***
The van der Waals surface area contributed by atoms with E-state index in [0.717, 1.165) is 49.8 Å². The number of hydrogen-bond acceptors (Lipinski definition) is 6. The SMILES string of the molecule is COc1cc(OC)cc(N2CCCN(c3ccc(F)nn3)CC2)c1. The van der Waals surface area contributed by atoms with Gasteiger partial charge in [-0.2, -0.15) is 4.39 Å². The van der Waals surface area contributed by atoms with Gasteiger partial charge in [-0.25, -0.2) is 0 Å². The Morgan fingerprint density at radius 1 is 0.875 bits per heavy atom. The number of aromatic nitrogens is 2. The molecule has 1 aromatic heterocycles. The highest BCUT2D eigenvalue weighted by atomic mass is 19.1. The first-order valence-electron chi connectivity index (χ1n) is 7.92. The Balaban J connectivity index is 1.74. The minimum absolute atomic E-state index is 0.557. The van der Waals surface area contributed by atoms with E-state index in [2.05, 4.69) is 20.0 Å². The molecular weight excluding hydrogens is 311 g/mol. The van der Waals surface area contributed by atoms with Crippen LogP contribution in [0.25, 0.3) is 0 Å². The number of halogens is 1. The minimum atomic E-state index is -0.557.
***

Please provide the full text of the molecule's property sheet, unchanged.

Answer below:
The van der Waals surface area contributed by atoms with E-state index in [0.717, 1.165) is 49.8 Å². The number of hydrogen-bond acceptors (Lipinski definition) is 6. The SMILES string of the molecule is COc1cc(OC)cc(N2CCCN(c3ccc(F)nn3)CC2)c1. The van der Waals surface area contributed by atoms with Gasteiger partial charge in [-0.2, -0.15) is 4.39 Å². The van der Waals surface area contributed by atoms with Gasteiger partial charge in [-0.25, -0.2) is 0 Å². The Morgan fingerprint density at radius 1 is 0.875 bits per heavy atom. The number of aromatic nitrogens is 2. The molecule has 1 aromatic heterocycles. The highest BCUT2D eigenvalue weighted by atomic mass is 19.1. The first-order valence-electron chi connectivity index (χ1n) is 7.92. The Balaban J connectivity index is 1.74. The minimum absolute atomic E-state index is 0.557. The van der Waals surface area contributed by atoms with E-state index in [2.05, 4.69) is 20.0 Å². The molecular weight excluding hydrogens is 311 g/mol. The van der Waals surface area contributed by atoms with Crippen LogP contribution in [0.25, 0.3) is 0 Å². The number of halogens is 1. The minimum atomic E-state index is -0.557.